Based on the Hungarian Banking Act any person with a qualifying holding in a financial institution shall be independent of any influences, which may endanger the financial institution’s prudent operation, have good business reputation and the capacity to provide reliable and diligent guidance and control of the financial institution. The acquisition of a qualifying direct or indirect holding (10%) in a credit institution or the increase a holding in a credit institution reaching 20%, 33% or 50% stake is subject to the HNB’s approval.
Yes, the regulatory regime imposes conditions for eligible owners of banks, most specifically, with regard to qualifying holdings. Among others, the following conditions apply.
Firstly, only the following may acquire qualifying holdings in a bank:
1) natural persons of legal age and with the capacity to act;
2) legal (registered) person;
3) the state or local governments.
Secondly, those who acquire qualifying holdings shall be identifiable, have an impeccable reputation, financial stability, as well as the legality of their financial resources shall be provable by documentary evidence.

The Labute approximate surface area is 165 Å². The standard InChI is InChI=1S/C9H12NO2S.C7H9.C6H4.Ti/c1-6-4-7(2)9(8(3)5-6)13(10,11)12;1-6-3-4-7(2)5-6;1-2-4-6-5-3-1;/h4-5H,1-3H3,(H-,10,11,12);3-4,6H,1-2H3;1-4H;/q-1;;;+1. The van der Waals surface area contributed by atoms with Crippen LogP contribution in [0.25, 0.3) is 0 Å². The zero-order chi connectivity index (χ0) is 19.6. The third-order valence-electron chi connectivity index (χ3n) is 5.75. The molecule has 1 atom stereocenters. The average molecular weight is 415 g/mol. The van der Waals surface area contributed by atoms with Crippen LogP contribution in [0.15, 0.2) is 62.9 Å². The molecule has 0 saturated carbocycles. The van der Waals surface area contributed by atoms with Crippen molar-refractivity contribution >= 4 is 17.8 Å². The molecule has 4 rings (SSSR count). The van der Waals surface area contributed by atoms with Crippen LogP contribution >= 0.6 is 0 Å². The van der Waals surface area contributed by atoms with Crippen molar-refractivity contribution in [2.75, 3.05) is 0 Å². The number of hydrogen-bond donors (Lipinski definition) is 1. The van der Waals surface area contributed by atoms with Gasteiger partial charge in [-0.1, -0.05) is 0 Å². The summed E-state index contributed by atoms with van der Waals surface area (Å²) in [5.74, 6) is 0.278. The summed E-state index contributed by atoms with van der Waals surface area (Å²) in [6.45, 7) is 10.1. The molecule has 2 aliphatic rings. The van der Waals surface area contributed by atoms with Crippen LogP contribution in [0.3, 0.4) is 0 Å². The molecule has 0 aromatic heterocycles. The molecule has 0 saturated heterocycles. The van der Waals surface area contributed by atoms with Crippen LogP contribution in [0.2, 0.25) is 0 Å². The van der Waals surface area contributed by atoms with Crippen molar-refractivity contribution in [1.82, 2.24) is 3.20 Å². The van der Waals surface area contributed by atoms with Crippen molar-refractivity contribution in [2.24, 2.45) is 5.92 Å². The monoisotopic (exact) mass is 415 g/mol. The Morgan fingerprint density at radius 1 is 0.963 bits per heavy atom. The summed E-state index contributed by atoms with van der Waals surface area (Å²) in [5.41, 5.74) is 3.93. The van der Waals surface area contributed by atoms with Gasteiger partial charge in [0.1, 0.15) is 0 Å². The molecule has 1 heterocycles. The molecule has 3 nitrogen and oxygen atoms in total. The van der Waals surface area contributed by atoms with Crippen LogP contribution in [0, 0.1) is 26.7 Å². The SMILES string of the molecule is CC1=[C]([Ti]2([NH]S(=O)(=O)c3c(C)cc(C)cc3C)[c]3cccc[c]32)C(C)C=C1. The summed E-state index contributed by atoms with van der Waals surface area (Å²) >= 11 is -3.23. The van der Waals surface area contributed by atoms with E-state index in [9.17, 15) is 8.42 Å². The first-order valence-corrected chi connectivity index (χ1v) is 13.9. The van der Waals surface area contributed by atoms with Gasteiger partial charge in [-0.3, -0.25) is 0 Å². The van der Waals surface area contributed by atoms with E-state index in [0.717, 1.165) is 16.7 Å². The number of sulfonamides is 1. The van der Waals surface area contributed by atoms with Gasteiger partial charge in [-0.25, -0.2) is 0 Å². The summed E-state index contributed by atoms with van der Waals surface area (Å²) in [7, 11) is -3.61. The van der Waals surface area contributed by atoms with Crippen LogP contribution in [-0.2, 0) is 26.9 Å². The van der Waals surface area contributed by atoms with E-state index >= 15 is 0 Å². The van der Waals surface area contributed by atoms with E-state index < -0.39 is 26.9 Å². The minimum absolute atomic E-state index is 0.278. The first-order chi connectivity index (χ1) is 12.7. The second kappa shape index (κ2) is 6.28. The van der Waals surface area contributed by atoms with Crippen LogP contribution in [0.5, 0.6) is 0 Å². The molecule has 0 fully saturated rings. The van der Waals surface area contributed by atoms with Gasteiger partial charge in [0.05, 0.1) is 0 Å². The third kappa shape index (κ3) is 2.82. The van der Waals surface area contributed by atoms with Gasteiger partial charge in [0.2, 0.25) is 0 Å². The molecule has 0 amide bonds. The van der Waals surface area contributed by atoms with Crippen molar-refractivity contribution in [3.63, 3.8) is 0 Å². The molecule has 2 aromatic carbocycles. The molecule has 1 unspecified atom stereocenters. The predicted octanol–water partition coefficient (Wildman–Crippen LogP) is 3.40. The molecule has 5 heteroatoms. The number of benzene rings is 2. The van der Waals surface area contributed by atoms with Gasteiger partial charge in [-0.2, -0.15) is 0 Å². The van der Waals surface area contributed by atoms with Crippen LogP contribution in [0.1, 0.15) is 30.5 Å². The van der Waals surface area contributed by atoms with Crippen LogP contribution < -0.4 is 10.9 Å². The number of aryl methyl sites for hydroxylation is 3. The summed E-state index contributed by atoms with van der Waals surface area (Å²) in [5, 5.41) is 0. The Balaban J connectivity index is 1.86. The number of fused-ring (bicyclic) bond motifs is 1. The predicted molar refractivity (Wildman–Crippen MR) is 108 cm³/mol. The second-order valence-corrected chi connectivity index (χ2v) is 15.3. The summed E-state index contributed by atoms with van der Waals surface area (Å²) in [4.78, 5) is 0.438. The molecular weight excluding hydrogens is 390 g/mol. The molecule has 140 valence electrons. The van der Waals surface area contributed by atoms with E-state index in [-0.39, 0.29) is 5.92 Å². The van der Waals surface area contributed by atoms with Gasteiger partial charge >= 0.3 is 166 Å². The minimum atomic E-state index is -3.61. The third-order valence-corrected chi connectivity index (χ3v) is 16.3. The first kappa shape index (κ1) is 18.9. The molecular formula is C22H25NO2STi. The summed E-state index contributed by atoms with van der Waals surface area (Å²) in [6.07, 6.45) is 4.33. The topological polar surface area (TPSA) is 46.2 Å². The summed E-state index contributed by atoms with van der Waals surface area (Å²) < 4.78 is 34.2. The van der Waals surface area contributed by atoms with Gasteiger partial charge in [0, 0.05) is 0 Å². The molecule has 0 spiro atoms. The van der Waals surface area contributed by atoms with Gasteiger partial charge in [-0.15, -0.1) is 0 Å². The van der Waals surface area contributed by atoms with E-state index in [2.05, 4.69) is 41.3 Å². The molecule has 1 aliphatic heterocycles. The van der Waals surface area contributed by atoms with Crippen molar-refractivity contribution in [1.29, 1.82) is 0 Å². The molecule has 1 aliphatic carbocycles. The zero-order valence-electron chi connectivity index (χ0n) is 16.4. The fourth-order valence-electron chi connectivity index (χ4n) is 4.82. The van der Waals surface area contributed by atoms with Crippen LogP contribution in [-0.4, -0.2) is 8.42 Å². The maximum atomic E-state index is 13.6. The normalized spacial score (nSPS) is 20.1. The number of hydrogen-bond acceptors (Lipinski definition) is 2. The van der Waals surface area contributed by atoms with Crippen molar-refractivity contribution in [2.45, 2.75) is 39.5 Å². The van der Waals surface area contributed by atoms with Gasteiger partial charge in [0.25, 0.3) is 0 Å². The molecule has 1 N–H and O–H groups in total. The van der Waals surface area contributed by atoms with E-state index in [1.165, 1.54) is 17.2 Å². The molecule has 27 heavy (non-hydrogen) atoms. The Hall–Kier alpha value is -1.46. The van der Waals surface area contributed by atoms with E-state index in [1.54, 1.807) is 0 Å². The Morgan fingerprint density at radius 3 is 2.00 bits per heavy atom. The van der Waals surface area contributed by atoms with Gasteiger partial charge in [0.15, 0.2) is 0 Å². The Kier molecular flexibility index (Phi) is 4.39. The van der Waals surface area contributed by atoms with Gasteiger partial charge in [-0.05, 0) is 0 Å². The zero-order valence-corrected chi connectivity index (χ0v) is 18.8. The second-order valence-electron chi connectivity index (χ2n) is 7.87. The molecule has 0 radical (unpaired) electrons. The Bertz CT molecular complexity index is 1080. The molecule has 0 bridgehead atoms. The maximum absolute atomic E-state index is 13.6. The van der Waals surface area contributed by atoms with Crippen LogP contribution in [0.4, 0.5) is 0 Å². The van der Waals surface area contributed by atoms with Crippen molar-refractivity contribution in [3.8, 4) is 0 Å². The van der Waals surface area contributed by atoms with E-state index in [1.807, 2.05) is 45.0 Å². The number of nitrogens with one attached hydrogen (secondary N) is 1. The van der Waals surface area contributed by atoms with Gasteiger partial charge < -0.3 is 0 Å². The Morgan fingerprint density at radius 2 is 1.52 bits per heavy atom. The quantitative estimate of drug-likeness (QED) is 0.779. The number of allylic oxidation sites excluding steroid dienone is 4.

The minimum number of founders of a bank is seven, except when a bank is established by a foreign or Lithuanian bank or by the Lithuanian Government. Each founder must also acquire at least 2% of the bank's share capital. Any person needs the permission of the Bank of Lithuania in order to acquire directly or indirectly 10% and more of shares or votes in a commercial bank.
As general rule, eligibility for the qualified bank’s owner is based on (1) the good repute of the owner, (2) good repute and experience of the person who will be the head of the bank, (3) the financial soundness and 4) absence of criminal record with regard to criminal offences, as listed in the law, (5) absence of negative impact on due operations of the bank following the completion of shareholding acquisition, as well as, other conditions.